ARTICLE | June 08, 2023
Authored by RSM US LLP
Lenders continue to digest the long-term implications of the recent failures of Silicon Valley Bank, Signature Bank and First Republic Bank, as the fallout focus shifts to potential trouble spots.
Signs point to increasing credit risk in commercial real estate loan portfolios, as recent skittishness around lending has compounded existing concerns. The CRE sector was already under pressure due to pandemic-induced trends such as the shift to remote and hybrid work, which resulted in more unused commercial space, and Federal Reserve rate increases totaling 4.75% over the past year. Rate increases have made refinancing commercial property loans onerous, requiring a significant increase in debt or a capital contribution to support new loan-to-value ratios.
These trends mark a reversal from the positive environment for commercial real estate seen for most of the past decade. That environment was characterized by low interest rates and favorable market trends that fostered growth in CRE lending, especially at regional and community banks.
Even before the bank failures, the CRE sector was already under pressure due to pandemic-induced trends such as the shift to remote and hybrid work, which resulted in more unused commercial space.
Commercial real estate credit indicators
Now, with an estimated $1.4 trillion in CRE loans coming due in 2023 and 2024, according to data from the Mortgage Bankers Association, bankers are asking: “Where in my CRE portfolio will the credit cracks begin to form?”
Below, we take a look at three CRE sectors that may be high on their list.
Commercial office space
The shift to remote and hybrid work has ushered in an era of change and uncertainty for commercial offices, which had long been considered safe assets with steady cash flows. In April, office occupancy was hovering at just 45% nationally, compared with nearly 100% in March 2020, as measured by the property security firm Kastle Systems. Those figures are strong evidence of the entrenchment of hybrid work.
In the fourth quarter of 2022, 33% of middle market executives responding to an RSM survey reported having employees working remotely due to COVID-19 who were not doing so before. That is only slightly below the 36% who responded similarly to the same question a year earlier, when COVID-19 infections were higher.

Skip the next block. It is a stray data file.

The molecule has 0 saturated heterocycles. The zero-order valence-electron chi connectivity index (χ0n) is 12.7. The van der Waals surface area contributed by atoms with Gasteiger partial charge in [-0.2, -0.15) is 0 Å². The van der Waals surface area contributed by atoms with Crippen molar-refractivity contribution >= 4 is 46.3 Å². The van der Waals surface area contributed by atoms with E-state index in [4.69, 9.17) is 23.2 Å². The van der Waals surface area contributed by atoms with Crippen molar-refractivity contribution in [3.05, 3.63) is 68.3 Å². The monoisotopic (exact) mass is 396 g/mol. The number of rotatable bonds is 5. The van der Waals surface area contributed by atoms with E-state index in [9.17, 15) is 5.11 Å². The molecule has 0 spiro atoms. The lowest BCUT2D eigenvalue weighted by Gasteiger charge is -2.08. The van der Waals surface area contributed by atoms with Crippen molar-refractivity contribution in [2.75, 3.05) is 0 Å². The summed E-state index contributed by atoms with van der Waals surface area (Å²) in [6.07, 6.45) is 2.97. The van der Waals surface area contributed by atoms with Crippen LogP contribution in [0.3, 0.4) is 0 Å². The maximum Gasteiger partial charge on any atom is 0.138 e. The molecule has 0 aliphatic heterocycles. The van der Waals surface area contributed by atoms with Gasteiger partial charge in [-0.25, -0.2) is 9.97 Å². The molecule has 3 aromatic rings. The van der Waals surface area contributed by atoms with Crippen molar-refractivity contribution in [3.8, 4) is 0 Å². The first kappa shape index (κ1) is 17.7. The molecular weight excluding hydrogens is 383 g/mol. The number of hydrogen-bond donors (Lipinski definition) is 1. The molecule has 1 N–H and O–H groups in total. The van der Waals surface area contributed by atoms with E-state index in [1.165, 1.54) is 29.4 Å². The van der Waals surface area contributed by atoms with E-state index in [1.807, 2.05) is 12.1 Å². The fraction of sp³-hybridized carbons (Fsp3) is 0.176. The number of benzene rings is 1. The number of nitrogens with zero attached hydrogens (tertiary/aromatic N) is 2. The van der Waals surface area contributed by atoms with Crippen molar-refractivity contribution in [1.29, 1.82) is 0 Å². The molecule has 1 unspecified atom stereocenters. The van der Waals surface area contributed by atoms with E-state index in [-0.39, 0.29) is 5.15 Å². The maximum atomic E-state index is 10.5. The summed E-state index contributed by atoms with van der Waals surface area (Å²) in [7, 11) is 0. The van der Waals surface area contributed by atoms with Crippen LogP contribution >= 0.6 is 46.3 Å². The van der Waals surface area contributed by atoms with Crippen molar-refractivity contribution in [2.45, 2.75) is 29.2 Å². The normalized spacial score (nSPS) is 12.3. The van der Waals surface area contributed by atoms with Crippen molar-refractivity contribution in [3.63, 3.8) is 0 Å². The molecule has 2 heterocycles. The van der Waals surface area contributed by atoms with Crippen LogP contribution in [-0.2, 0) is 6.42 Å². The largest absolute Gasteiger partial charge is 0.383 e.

More employees are working remotely in the middle market*
A flight to quality has ensued, and Class A office properties have become more attractive. Tenants seek amenity-rich spaces in convenient locations with flexible designs and new technologies to lure existing workers back and entice new hires. Meanwhile, many existing office tenants are attempting to downsize, leading landlords to seek new tenants—sometimes outside the office category—to fill the void. Recovery in the office sector hinges on how well property owners can navigate rising interest rates, reduced absorption and declining market rents.
Assessing office property risk
The financial health of an office building is primarily measured by its weighted average lease life—that is, the length of time the building will be leased and produce steady cash flows. A weighted average lease term of greater than five years is considered positive in the face of today’s rising interest rates. This time frame allows rates to come back down, alleviating pressure on cash flows.
The maturity date of underlying debt is also an important consideration, with loans coming to maturity in the near term presenting the greatest challenge for landlords. Lending for office properties has stalled, and efforts to extend loan terms or negotiate debt are now closely scrutinized by bank underwriters. Office landlords and lenders alike run the risk that property assets will revert to the bank. However, lenders are not skilled at managing offices, and are more likely to seek additional equity to work out problematic loan terms in lieu of bringing an office property onto their books.